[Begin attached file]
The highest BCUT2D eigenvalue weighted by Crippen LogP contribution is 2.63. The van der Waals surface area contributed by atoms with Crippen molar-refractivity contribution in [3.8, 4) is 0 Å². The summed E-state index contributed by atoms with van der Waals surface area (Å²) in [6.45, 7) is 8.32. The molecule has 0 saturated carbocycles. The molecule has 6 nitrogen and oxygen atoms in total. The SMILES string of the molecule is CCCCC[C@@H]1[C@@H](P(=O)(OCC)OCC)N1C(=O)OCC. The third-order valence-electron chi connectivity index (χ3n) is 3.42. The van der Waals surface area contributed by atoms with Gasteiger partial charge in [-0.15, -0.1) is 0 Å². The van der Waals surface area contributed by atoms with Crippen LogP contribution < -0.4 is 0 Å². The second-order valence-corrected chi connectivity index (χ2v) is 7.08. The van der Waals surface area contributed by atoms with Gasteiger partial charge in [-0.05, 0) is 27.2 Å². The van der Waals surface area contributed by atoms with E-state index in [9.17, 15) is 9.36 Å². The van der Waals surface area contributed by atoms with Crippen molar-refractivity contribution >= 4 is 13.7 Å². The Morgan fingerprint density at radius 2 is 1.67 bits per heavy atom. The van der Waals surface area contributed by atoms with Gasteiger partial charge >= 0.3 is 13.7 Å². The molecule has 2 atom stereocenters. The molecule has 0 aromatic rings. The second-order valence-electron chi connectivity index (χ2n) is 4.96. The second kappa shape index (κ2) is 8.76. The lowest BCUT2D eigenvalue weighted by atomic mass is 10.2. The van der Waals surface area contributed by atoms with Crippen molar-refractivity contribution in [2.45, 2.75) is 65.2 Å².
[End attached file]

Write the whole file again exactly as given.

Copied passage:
The highest BCUT2D eigenvalue weighted by Crippen LogP contribution is 2.63. The van der Waals surface area contributed by atoms with Crippen molar-refractivity contribution in [3.8, 4) is 0 Å². The summed E-state index contributed by atoms with van der Waals surface area (Å²) in [6.45, 7) is 8.32. The molecule has 0 saturated carbocycles. The molecule has 6 nitrogen and oxygen atoms in total. The SMILES string of the molecule is CCCCC[C@@H]1[C@@H](P(=O)(OCC)OCC)N1C(=O)OCC. The third-order valence-electron chi connectivity index (χ3n) is 3.42. The van der Waals surface area contributed by atoms with Gasteiger partial charge in [-0.15, -0.1) is 0 Å². The van der Waals surface area contributed by atoms with Crippen LogP contribution < -0.4 is 0 Å². The second-order valence-corrected chi connectivity index (χ2v) is 7.08. The van der Waals surface area contributed by atoms with Gasteiger partial charge in [-0.05, 0) is 27.2 Å². The van der Waals surface area contributed by atoms with E-state index in [9.17, 15) is 9.36 Å². The van der Waals surface area contributed by atoms with Crippen molar-refractivity contribution >= 4 is 13.7 Å². The Morgan fingerprint density at radius 2 is 1.67 bits per heavy atom. The van der Waals surface area contributed by atoms with Gasteiger partial charge >= 0.3 is 13.7 Å². The molecule has 2 atom stereocenters. The molecule has 0 aromatic rings. The second-order valence-electron chi connectivity index (χ2n) is 4.96. The second kappa shape index (κ2) is 8.76. The lowest BCUT2D eigenvalue weighted by atomic mass is 10.2. The van der Waals surface area contributed by atoms with Crippen molar-refractivity contribution in [2.45, 2.75) is 65.2 Å².